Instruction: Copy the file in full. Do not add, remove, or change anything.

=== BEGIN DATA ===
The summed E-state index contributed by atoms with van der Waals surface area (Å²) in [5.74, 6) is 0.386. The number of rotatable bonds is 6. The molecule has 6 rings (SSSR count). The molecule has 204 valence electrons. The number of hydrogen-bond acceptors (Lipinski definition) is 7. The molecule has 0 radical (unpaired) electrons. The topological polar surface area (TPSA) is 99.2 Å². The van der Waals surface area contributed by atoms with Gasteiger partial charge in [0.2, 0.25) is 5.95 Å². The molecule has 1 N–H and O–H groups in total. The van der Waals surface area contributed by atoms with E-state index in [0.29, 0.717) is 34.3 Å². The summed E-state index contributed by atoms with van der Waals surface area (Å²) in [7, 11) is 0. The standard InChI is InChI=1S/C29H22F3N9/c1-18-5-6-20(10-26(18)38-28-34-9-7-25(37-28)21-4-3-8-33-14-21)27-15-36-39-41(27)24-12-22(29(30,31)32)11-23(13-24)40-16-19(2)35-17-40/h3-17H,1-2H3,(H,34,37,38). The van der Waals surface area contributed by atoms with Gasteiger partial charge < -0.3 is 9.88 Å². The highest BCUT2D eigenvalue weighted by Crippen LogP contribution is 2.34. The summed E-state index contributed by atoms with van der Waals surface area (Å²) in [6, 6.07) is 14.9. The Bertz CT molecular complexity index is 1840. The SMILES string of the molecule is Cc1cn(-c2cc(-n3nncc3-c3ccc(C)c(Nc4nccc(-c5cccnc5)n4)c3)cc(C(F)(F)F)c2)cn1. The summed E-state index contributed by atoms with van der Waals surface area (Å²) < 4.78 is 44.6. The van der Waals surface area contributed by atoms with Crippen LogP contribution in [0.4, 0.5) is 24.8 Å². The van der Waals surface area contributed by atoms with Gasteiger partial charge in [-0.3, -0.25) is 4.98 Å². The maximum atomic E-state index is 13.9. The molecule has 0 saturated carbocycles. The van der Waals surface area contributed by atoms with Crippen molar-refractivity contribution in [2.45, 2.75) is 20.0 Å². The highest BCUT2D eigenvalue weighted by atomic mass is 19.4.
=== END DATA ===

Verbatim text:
The summed E-state index contributed by atoms with van der Waals surface area (Å²) in [5.74, 6) is 0.386. The number of rotatable bonds is 6. The molecule has 6 rings (SSSR count). The molecule has 204 valence electrons. The number of hydrogen-bond acceptors (Lipinski definition) is 7. The molecule has 0 radical (unpaired) electrons. The topological polar surface area (TPSA) is 99.2 Å². The van der Waals surface area contributed by atoms with Gasteiger partial charge in [0.2, 0.25) is 5.95 Å². The molecule has 1 N–H and O–H groups in total. The van der Waals surface area contributed by atoms with E-state index in [0.29, 0.717) is 34.3 Å². The summed E-state index contributed by atoms with van der Waals surface area (Å²) in [7, 11) is 0. The standard InChI is InChI=1S/C29H22F3N9/c1-18-5-6-20(10-26(18)38-28-34-9-7-25(37-28)21-4-3-8-33-14-21)27-15-36-39-41(27)24-12-22(29(30,31)32)11-23(13-24)40-16-19(2)35-17-40/h3-17H,1-2H3,(H,34,37,38). The van der Waals surface area contributed by atoms with Gasteiger partial charge < -0.3 is 9.88 Å². The highest BCUT2D eigenvalue weighted by Crippen LogP contribution is 2.34. The summed E-state index contributed by atoms with van der Waals surface area (Å²) in [6, 6.07) is 14.9. The Bertz CT molecular complexity index is 1840. The SMILES string of the molecule is Cc1cn(-c2cc(-n3nncc3-c3ccc(C)c(Nc4nccc(-c5cccnc5)n4)c3)cc(C(F)(F)F)c2)cn1. The summed E-state index contributed by atoms with van der Waals surface area (Å²) < 4.78 is 44.6. The van der Waals surface area contributed by atoms with Crippen LogP contribution in [0.4, 0.5) is 24.8 Å². The van der Waals surface area contributed by atoms with Gasteiger partial charge in [-0.3, -0.25) is 4.98 Å². The maximum atomic E-state index is 13.9. The molecule has 0 saturated carbocycles. The van der Waals surface area contributed by atoms with Crippen molar-refractivity contribution in [2.45, 2.75) is 20.0 Å². The highest BCUT2D eigenvalue weighted by atomic mass is 19.4.